Last week, former Massachusetts Governor Mitt Romney released his 2010 tax returns after pressure from his opponents in the race for the Republican presidential nomination. In addition to his and his wife’s joint tax return, Romney released the tax returns for three trusts created for the benefit of his family. On each tax return, it was noted that the trusts were structured as “grantor trusts” and any income earned by the trusts was reported on the Romneys’ joint return.
Grantor trusts differ from typical trusts in the way they are structured and how their income is taxed. In a traditional trust, the creator of trust (the Grantor) does not retain any power or control over the transferred property. Conversely, a grantor trust is structured to allow the Grantor to retain certain powers over the trust property. These powers include the ability of the Grantor receive a loan from the trust without adequate consideration or interest; the ability to substitute the trust property for property of equal value; and the Grantor retaining a power of appointment over the trust property without the consent of any adverse party.
The decision to structure a trust as a grantor trust comes with certain clear benefits. First, by having the income of the trust taxed to an individual rather than a trust, the tax rate on the income is typically lower. Second, by paying the income on trust property, the Grantor can reduce the size of his taxable estate while not diminishing the value of the transferred property. Finally, by transferring assets into a grantor trust, a Grantor can utilize a portion of his or her lifetime gift tax exemption and freeze the value of the gifted property for gift and estate tax purposes. This is an especially valuable tool when the transferred property is expected to appreciate greatly in the future.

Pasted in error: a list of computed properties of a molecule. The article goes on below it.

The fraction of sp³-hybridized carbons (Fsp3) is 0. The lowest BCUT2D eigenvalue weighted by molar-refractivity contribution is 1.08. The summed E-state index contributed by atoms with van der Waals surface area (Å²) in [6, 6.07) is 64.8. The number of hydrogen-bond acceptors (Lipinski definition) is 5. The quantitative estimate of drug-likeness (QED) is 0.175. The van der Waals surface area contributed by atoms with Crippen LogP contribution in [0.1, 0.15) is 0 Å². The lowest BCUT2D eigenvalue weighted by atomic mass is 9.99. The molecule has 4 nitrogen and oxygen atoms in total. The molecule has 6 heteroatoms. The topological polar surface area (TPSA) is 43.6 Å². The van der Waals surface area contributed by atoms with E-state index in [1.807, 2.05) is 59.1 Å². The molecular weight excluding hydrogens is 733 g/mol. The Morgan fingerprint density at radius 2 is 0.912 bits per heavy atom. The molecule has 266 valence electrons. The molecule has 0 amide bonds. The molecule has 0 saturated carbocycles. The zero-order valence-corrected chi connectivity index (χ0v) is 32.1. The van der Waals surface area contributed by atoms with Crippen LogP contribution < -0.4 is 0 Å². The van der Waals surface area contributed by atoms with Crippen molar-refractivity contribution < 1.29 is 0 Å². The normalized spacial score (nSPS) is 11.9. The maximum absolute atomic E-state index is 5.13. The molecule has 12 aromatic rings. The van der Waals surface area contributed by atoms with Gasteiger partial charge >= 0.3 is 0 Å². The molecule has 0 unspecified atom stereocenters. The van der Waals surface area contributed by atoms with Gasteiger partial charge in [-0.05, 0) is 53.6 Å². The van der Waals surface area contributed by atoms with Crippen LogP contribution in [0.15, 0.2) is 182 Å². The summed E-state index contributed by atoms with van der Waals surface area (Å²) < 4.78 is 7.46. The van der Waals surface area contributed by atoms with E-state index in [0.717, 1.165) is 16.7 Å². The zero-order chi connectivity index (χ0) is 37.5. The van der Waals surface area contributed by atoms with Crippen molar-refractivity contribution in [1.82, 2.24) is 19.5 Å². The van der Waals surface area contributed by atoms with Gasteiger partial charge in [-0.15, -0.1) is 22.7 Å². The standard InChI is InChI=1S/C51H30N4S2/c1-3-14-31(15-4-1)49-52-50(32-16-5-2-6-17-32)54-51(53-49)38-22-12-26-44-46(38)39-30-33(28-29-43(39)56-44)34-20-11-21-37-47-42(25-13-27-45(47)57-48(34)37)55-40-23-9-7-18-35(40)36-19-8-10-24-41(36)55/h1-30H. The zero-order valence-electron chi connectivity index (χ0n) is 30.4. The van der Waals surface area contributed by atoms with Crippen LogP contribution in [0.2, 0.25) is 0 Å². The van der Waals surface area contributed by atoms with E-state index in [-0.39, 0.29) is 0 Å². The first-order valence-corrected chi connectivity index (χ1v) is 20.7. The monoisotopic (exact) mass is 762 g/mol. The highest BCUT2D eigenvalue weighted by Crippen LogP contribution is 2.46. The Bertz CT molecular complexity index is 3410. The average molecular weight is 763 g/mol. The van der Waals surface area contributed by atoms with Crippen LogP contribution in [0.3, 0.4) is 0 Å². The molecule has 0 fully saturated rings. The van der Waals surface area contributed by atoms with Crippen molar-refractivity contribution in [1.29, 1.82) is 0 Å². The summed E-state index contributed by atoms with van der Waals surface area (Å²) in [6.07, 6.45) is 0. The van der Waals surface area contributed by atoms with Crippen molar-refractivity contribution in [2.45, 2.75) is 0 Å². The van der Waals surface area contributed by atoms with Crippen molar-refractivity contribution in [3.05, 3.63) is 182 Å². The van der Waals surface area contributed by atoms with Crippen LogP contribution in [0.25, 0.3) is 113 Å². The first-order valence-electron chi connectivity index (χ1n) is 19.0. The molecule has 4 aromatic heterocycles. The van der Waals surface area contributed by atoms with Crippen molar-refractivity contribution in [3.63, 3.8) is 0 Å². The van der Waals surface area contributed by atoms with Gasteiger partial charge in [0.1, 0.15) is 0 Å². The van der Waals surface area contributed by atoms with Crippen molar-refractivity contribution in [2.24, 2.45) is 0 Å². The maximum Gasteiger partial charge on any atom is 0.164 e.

Grantor trusts are often used to transfer assets without paying any gift tax through the sale of the property to the trust. The property is transferred to the trust in exchange for a promissory note. Over the course of the note term, the trust uses the income of the property to pay the interest on the note. At the end of the note term, the trust makes a balloon payment of the original principal back to the Grantor. This type of transaction is especially effective when the transferred property can be discounted for valuation purposes and when interest rates are low.
Despite the release of his tax returns, much of Governor Romney’s financial background and planning remains a mystery. His use of grantor trusts indicates that he has likely done a significant amount of estate planning and has positioned his family to retain larges amounts of his family wealth for generations to come.
Please contact email@example.com for more information about grantor trusts.
Pingback: The President’s Budget and the Future of Estate Planning | New York Estate of Mind